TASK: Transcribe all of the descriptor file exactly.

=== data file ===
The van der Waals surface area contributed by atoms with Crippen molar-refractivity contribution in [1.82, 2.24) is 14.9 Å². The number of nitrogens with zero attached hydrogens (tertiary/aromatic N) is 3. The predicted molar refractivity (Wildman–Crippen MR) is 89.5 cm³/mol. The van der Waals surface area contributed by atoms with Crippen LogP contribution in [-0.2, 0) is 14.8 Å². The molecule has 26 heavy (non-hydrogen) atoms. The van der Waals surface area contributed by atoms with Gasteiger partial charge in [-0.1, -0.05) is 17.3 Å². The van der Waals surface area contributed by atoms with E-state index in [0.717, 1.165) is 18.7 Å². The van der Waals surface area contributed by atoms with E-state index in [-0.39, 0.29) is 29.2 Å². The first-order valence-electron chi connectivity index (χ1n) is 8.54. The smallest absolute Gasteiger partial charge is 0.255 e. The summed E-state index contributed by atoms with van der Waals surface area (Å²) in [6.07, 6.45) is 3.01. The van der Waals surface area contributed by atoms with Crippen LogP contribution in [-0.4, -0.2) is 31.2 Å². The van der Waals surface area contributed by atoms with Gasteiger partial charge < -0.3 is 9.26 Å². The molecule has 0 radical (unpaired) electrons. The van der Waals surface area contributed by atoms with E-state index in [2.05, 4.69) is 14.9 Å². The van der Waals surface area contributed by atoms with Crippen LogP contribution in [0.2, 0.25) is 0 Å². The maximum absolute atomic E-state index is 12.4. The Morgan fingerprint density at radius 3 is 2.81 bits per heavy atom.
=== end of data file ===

The van der Waals surface area contributed by atoms with Crippen molar-refractivity contribution in [1.82, 2.24) is 14.9 Å². The number of nitrogens with zero attached hydrogens (tertiary/aromatic N) is 3. The predicted molar refractivity (Wildman–Crippen MR) is 89.5 cm³/mol. The van der Waals surface area contributed by atoms with Crippen LogP contribution in [-0.2, 0) is 14.8 Å². The molecule has 26 heavy (non-hydrogen) atoms. The van der Waals surface area contributed by atoms with Gasteiger partial charge in [-0.1, -0.05) is 17.3 Å². The van der Waals surface area contributed by atoms with E-state index in [0.717, 1.165) is 18.7 Å². The van der Waals surface area contributed by atoms with E-state index in [-0.39, 0.29) is 29.2 Å². The first-order valence-electron chi connectivity index (χ1n) is 8.54. The smallest absolute Gasteiger partial charge is 0.255 e. The summed E-state index contributed by atoms with van der Waals surface area (Å²) in [6.07, 6.45) is 3.01. The van der Waals surface area contributed by atoms with Crippen LogP contribution in [-0.4, -0.2) is 31.2 Å². The van der Waals surface area contributed by atoms with Gasteiger partial charge < -0.3 is 9.26 Å². The molecule has 0 radical (unpaired) electrons. The van der Waals surface area contributed by atoms with E-state index in [2.05, 4.69) is 14.9 Å². The van der Waals surface area contributed by atoms with Crippen LogP contribution in [0.2, 0.25) is 0 Å². The maximum absolute atomic E-state index is 12.4. The Morgan fingerprint density at radius 3 is 2.81 bits per heavy atom.